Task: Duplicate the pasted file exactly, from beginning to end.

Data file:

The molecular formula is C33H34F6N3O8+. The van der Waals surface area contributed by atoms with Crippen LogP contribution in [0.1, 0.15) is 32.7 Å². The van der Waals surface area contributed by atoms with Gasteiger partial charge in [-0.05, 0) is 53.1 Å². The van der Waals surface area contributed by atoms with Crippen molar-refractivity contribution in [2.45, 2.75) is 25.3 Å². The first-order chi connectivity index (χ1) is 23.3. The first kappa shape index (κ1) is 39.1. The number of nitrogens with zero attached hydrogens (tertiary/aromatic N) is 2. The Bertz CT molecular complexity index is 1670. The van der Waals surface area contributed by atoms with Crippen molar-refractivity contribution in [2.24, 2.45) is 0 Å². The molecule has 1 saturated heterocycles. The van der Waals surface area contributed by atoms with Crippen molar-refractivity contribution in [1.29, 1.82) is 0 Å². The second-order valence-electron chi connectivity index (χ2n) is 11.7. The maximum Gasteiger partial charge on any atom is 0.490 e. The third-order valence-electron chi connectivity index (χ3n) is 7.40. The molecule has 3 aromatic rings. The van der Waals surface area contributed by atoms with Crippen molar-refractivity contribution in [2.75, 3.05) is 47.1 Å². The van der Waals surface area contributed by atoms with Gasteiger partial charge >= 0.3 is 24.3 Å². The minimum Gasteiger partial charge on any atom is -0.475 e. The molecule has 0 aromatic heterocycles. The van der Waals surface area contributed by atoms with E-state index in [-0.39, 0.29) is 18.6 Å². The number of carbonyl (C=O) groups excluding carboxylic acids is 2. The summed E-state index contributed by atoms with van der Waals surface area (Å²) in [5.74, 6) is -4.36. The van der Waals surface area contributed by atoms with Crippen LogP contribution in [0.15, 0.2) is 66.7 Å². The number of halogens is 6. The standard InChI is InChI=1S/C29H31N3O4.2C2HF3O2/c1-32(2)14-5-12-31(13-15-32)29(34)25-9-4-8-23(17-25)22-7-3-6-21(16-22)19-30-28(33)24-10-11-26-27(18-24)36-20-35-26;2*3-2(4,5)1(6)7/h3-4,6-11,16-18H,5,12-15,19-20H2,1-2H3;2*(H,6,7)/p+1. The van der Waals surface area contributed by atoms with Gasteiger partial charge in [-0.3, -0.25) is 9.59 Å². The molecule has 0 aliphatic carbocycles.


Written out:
The molecular formula is C33H34F6N3O8+. The van der Waals surface area contributed by atoms with Crippen LogP contribution in [0.1, 0.15) is 32.7 Å². The van der Waals surface area contributed by atoms with Gasteiger partial charge in [-0.05, 0) is 53.1 Å². The van der Waals surface area contributed by atoms with Crippen molar-refractivity contribution in [2.45, 2.75) is 25.3 Å². The first-order chi connectivity index (χ1) is 23.3. The first kappa shape index (κ1) is 39.1. The number of nitrogens with zero attached hydrogens (tertiary/aromatic N) is 2. The Bertz CT molecular complexity index is 1670. The van der Waals surface area contributed by atoms with Crippen molar-refractivity contribution in [2.24, 2.45) is 0 Å². The molecule has 1 saturated heterocycles. The van der Waals surface area contributed by atoms with Crippen molar-refractivity contribution in [1.29, 1.82) is 0 Å². The second-order valence-electron chi connectivity index (χ2n) is 11.7. The maximum Gasteiger partial charge on any atom is 0.490 e. The third-order valence-electron chi connectivity index (χ3n) is 7.40. The molecule has 3 aromatic rings. The van der Waals surface area contributed by atoms with Crippen molar-refractivity contribution in [2.75, 3.05) is 47.1 Å². The van der Waals surface area contributed by atoms with Gasteiger partial charge >= 0.3 is 24.3 Å². The minimum Gasteiger partial charge on any atom is -0.475 e. The molecule has 0 aromatic heterocycles. The van der Waals surface area contributed by atoms with E-state index in [-0.39, 0.29) is 18.6 Å². The number of carbonyl (C=O) groups excluding carboxylic acids is 2. The summed E-state index contributed by atoms with van der Waals surface area (Å²) in [5.74, 6) is -4.36. The van der Waals surface area contributed by atoms with Crippen LogP contribution in [0.15, 0.2) is 66.7 Å². The number of halogens is 6. The standard InChI is InChI=1S/C29H31N3O4.2C2HF3O2/c1-32(2)14-5-12-31(13-15-32)29(34)25-9-4-8-23(17-25)22-7-3-6-21(16-22)19-30-28(33)24-10-11-26-27(18-24)36-20-35-26;2*3-2(4,5)1(6)7/h3-4,6-11,16-18H,5,12-15,19-20H2,1-2H3;2*(H,6,7)/p+1. The van der Waals surface area contributed by atoms with Gasteiger partial charge in [-0.3, -0.25) is 9.59 Å². The molecule has 0 aliphatic carbocycles.